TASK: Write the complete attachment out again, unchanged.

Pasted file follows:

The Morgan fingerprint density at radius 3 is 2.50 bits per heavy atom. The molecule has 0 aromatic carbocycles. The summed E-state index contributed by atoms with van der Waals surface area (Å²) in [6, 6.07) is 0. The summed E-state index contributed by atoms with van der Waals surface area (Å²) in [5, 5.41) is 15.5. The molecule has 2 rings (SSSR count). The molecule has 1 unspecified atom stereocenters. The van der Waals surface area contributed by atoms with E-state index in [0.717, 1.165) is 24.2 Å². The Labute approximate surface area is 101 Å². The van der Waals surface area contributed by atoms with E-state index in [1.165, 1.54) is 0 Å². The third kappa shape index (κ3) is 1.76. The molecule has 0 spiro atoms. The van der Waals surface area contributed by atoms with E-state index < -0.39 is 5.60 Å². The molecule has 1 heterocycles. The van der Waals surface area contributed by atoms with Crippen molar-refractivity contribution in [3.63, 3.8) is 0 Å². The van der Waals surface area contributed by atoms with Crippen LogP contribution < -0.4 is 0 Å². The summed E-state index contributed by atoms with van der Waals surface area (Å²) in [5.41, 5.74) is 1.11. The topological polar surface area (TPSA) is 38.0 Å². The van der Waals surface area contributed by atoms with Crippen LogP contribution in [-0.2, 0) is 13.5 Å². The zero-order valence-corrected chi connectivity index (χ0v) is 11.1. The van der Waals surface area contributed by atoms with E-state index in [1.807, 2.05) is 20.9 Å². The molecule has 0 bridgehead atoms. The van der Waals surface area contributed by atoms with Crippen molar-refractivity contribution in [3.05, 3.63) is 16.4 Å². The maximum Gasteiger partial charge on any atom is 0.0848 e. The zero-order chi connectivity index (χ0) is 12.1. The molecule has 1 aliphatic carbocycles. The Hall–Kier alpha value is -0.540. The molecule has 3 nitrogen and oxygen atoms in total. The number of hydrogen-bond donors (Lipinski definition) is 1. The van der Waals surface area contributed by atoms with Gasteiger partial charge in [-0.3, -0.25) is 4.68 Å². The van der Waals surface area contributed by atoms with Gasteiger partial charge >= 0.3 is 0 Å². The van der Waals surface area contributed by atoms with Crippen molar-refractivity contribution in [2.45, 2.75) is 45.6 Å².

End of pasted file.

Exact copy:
The Morgan fingerprint density at radius 3 is 2.50 bits per heavy atom. The molecule has 0 aromatic carbocycles. The summed E-state index contributed by atoms with van der Waals surface area (Å²) in [6, 6.07) is 0. The summed E-state index contributed by atoms with van der Waals surface area (Å²) in [5, 5.41) is 15.5. The molecule has 2 rings (SSSR count). The molecule has 1 unspecified atom stereocenters. The van der Waals surface area contributed by atoms with E-state index in [0.717, 1.165) is 24.2 Å². The Labute approximate surface area is 101 Å². The van der Waals surface area contributed by atoms with E-state index in [1.165, 1.54) is 0 Å². The third kappa shape index (κ3) is 1.76. The molecule has 0 spiro atoms. The van der Waals surface area contributed by atoms with E-state index < -0.39 is 5.60 Å². The molecule has 1 heterocycles. The van der Waals surface area contributed by atoms with Crippen molar-refractivity contribution in [3.63, 3.8) is 0 Å². The van der Waals surface area contributed by atoms with Crippen LogP contribution < -0.4 is 0 Å². The summed E-state index contributed by atoms with van der Waals surface area (Å²) in [5.41, 5.74) is 1.11. The topological polar surface area (TPSA) is 38.0 Å². The van der Waals surface area contributed by atoms with Crippen LogP contribution in [-0.2, 0) is 13.5 Å². The zero-order valence-corrected chi connectivity index (χ0v) is 11.1. The van der Waals surface area contributed by atoms with E-state index in [1.807, 2.05) is 20.9 Å². The molecule has 0 bridgehead atoms. The van der Waals surface area contributed by atoms with Crippen molar-refractivity contribution in [3.05, 3.63) is 16.4 Å². The maximum Gasteiger partial charge on any atom is 0.0848 e. The zero-order chi connectivity index (χ0) is 12.1. The molecule has 1 aliphatic carbocycles. The Hall–Kier alpha value is -0.540. The molecule has 3 nitrogen and oxygen atoms in total. The number of hydrogen-bond donors (Lipinski definition) is 1. The van der Waals surface area contributed by atoms with Gasteiger partial charge in [-0.3, -0.25) is 4.68 Å². The van der Waals surface area contributed by atoms with Gasteiger partial charge >= 0.3 is 0 Å². The van der Waals surface area contributed by atoms with Crippen molar-refractivity contribution in [2.45, 2.75) is 45.6 Å².